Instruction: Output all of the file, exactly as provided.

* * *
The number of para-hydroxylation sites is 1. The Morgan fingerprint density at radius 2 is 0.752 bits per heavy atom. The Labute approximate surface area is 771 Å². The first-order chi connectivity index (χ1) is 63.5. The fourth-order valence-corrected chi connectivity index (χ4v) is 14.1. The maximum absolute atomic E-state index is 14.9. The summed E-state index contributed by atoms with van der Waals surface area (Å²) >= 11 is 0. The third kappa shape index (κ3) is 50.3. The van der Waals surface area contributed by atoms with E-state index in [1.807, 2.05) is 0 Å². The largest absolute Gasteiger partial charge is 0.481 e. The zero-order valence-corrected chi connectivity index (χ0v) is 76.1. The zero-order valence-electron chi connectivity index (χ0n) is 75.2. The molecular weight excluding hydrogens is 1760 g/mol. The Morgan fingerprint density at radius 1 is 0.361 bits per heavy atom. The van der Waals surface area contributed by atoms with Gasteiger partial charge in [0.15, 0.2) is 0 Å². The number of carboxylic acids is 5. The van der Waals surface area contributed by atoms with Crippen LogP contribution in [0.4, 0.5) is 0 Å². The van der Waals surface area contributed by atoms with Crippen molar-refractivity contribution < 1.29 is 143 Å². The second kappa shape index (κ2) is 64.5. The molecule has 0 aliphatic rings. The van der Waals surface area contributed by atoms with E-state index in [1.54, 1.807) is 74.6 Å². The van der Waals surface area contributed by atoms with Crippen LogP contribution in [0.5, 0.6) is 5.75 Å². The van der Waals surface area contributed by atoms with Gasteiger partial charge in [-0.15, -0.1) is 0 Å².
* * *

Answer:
The number of para-hydroxylation sites is 1. The Morgan fingerprint density at radius 2 is 0.752 bits per heavy atom. The Labute approximate surface area is 771 Å². The first-order chi connectivity index (χ1) is 63.5. The fourth-order valence-corrected chi connectivity index (χ4v) is 14.1. The maximum absolute atomic E-state index is 14.9. The summed E-state index contributed by atoms with van der Waals surface area (Å²) >= 11 is 0. The third kappa shape index (κ3) is 50.3. The van der Waals surface area contributed by atoms with E-state index in [1.807, 2.05) is 0 Å². The largest absolute Gasteiger partial charge is 0.481 e. The zero-order valence-corrected chi connectivity index (χ0v) is 76.1. The zero-order valence-electron chi connectivity index (χ0n) is 75.2. The molecular weight excluding hydrogens is 1760 g/mol. The Morgan fingerprint density at radius 1 is 0.361 bits per heavy atom. The van der Waals surface area contributed by atoms with Gasteiger partial charge in [0.15, 0.2) is 0 Å². The number of carboxylic acids is 5. The van der Waals surface area contributed by atoms with Crippen LogP contribution in [0.4, 0.5) is 0 Å². The van der Waals surface area contributed by atoms with Crippen molar-refractivity contribution < 1.29 is 143 Å². The second kappa shape index (κ2) is 64.5. The molecule has 0 aliphatic rings. The van der Waals surface area contributed by atoms with E-state index in [1.54, 1.807) is 74.6 Å². The van der Waals surface area contributed by atoms with Crippen LogP contribution in [0.5, 0.6) is 5.75 Å². The van der Waals surface area contributed by atoms with Gasteiger partial charge in [-0.15, -0.1) is 0 Å².